Brian Bowen is not going down without a fight. The recruit in the center of the college hoops pay-to-play scheme has filed a federal racketeering lawsuit against Adidas and the individuals involved in funneling money to his father for him to attend Louisville. At the college hoops trial last month, Bowen’s father testified that his son has no knowledge of those payments, which rendered him ineligible by NCAA rules.
Bowen, now playing for the Sydney Kings in Australia, is seeking unspecified damages and also wants to ban Adidas from sponsoring Division 1 men’s basketball programs.
“Adidas has thus far infiltrated college basketball with complete impunity,” Bowen’s lead attorney Mullins McLeod wrote in a statement. “It is now time for them to answer for what they have done and to suffer the consequences of their corporate misconduct. Brian is an exceptional young man who is determined to right this wrong and to do his part to help free other student athletes from corporate corruption that has no place in college basketball.”
As Adam Zagoria notes, the complaint went even further, comparing Adidas’ exploitation of student athletes to slavery.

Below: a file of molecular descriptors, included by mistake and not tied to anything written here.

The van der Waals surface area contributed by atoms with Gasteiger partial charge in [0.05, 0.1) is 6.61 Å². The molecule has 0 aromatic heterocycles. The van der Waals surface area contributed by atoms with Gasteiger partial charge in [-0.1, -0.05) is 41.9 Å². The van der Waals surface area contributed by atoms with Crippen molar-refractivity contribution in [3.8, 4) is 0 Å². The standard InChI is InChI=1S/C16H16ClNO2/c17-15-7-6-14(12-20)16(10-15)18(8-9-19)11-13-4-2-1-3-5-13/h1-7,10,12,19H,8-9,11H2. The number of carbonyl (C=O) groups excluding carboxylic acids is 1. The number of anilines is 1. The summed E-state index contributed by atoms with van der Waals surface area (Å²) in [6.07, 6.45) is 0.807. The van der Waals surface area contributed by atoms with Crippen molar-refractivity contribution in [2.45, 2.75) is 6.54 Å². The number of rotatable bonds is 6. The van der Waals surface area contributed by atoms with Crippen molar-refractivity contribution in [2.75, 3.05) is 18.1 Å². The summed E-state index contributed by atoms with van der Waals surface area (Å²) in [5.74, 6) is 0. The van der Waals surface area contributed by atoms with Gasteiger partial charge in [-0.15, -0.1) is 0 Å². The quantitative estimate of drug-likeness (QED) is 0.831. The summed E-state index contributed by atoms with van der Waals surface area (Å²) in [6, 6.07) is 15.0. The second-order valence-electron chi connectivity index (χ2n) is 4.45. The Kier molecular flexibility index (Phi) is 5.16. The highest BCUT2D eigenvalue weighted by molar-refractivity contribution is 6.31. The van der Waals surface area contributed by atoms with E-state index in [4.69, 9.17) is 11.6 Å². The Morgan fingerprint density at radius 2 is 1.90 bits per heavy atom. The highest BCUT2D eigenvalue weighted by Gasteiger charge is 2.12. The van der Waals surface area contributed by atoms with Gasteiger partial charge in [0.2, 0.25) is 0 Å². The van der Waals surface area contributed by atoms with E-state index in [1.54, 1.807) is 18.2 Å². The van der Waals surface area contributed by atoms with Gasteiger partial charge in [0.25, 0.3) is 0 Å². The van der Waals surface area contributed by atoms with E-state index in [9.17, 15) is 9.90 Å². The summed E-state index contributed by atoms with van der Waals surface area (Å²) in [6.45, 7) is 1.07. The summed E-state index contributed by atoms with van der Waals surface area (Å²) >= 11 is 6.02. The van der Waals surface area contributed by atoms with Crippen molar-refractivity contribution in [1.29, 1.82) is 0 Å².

Bowen's complaint uses the terms 'exploitation' and 'slave labor' in discussing Adidas' relationship with student-athletes pic.twitter.com/R5IqKSxjmZ
— Adam Zagoria (@AdamZagoria) November 19, 2018
As Zagoria also notes, Bowen’s attorneys will also have the chance to conduct discovery against coaches from Kansas, Louisville, NC State, and other Adidas schools. Bill Self is even listed in the complaint:
Bill Self is the head men’s basketball coach at the University of Kansas. On information and belief, Coach Self was aware of a bribe payment made to the legal guardian of Kansas recruit Silvio De Sousa by Adidas and communicated with Defendants Gatto and Gassnola about it.